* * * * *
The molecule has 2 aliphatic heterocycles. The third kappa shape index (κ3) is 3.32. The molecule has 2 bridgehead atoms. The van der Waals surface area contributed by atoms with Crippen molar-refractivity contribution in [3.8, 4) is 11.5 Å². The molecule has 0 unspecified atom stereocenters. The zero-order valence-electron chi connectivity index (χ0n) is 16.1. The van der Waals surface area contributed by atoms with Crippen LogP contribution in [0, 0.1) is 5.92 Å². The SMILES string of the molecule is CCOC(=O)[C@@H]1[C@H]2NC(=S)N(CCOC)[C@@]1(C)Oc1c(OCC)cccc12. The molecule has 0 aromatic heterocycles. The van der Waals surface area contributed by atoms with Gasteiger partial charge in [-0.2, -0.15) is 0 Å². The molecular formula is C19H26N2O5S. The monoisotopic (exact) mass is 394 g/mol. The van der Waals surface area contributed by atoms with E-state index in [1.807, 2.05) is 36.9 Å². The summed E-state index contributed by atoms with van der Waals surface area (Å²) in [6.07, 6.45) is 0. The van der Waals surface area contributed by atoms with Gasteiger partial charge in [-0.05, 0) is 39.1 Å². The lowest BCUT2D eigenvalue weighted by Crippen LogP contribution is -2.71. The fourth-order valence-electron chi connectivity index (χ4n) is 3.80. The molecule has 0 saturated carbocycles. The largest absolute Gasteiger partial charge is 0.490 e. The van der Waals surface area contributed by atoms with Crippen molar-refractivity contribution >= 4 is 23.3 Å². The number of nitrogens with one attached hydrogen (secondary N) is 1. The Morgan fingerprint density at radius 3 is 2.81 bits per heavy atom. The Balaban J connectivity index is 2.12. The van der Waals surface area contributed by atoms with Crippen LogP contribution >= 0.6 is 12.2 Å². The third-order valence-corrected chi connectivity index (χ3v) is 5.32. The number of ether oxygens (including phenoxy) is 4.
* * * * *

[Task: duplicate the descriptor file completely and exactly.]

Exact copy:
The molecule has 2 aliphatic heterocycles. The third kappa shape index (κ3) is 3.32. The molecule has 2 bridgehead atoms. The van der Waals surface area contributed by atoms with Crippen molar-refractivity contribution in [3.8, 4) is 11.5 Å². The molecule has 0 unspecified atom stereocenters. The zero-order valence-electron chi connectivity index (χ0n) is 16.1. The van der Waals surface area contributed by atoms with Crippen LogP contribution in [0, 0.1) is 5.92 Å². The SMILES string of the molecule is CCOC(=O)[C@@H]1[C@H]2NC(=S)N(CCOC)[C@@]1(C)Oc1c(OCC)cccc12. The molecule has 0 aromatic heterocycles. The van der Waals surface area contributed by atoms with Gasteiger partial charge in [-0.2, -0.15) is 0 Å². The molecular formula is C19H26N2O5S. The monoisotopic (exact) mass is 394 g/mol. The van der Waals surface area contributed by atoms with E-state index in [1.807, 2.05) is 36.9 Å². The summed E-state index contributed by atoms with van der Waals surface area (Å²) in [6.07, 6.45) is 0. The van der Waals surface area contributed by atoms with Gasteiger partial charge in [-0.05, 0) is 39.1 Å². The lowest BCUT2D eigenvalue weighted by Crippen LogP contribution is -2.71. The fourth-order valence-electron chi connectivity index (χ4n) is 3.80. The molecule has 0 saturated carbocycles. The largest absolute Gasteiger partial charge is 0.490 e. The van der Waals surface area contributed by atoms with Crippen molar-refractivity contribution >= 4 is 23.3 Å². The number of nitrogens with one attached hydrogen (secondary N) is 1. The Morgan fingerprint density at radius 3 is 2.81 bits per heavy atom. The Balaban J connectivity index is 2.12. The van der Waals surface area contributed by atoms with Crippen LogP contribution >= 0.6 is 12.2 Å². The third-order valence-corrected chi connectivity index (χ3v) is 5.32. The number of ether oxygens (including phenoxy) is 4.